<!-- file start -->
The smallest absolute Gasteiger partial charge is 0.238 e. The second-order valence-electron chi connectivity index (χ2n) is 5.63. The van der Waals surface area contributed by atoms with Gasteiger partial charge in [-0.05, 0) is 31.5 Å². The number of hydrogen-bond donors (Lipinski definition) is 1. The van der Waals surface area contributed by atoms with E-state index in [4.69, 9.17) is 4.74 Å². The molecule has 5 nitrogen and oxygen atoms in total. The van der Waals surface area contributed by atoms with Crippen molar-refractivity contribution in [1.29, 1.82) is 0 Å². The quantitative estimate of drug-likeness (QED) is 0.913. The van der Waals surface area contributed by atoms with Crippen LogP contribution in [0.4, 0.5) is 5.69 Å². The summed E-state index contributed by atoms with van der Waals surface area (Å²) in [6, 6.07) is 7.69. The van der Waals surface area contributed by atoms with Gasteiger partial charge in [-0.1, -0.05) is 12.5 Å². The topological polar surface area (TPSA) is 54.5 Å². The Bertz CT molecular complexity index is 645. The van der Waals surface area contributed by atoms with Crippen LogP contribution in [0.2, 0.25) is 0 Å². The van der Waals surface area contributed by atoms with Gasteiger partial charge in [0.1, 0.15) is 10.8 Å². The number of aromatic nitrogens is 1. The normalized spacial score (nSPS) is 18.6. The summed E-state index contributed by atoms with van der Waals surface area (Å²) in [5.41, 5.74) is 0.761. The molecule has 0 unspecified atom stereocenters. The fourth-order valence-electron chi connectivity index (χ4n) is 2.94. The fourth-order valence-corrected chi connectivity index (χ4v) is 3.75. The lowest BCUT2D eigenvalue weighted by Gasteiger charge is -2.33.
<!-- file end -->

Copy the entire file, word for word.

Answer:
The smallest absolute Gasteiger partial charge is 0.238 e. The second-order valence-electron chi connectivity index (χ2n) is 5.63. The van der Waals surface area contributed by atoms with Gasteiger partial charge in [-0.05, 0) is 31.5 Å². The number of hydrogen-bond donors (Lipinski definition) is 1. The van der Waals surface area contributed by atoms with E-state index in [4.69, 9.17) is 4.74 Å². The molecule has 5 nitrogen and oxygen atoms in total. The van der Waals surface area contributed by atoms with Crippen molar-refractivity contribution in [1.29, 1.82) is 0 Å². The quantitative estimate of drug-likeness (QED) is 0.913. The van der Waals surface area contributed by atoms with Crippen LogP contribution in [0.4, 0.5) is 5.69 Å². The summed E-state index contributed by atoms with van der Waals surface area (Å²) in [6, 6.07) is 7.69. The van der Waals surface area contributed by atoms with Gasteiger partial charge in [-0.1, -0.05) is 12.5 Å². The topological polar surface area (TPSA) is 54.5 Å². The Bertz CT molecular complexity index is 645. The van der Waals surface area contributed by atoms with Crippen LogP contribution in [0.2, 0.25) is 0 Å². The van der Waals surface area contributed by atoms with Gasteiger partial charge in [0.1, 0.15) is 10.8 Å². The number of aromatic nitrogens is 1. The normalized spacial score (nSPS) is 18.6. The summed E-state index contributed by atoms with van der Waals surface area (Å²) in [5.41, 5.74) is 0.761. The molecule has 0 unspecified atom stereocenters. The fourth-order valence-electron chi connectivity index (χ4n) is 2.94. The fourth-order valence-corrected chi connectivity index (χ4v) is 3.75. The lowest BCUT2D eigenvalue weighted by Gasteiger charge is -2.33.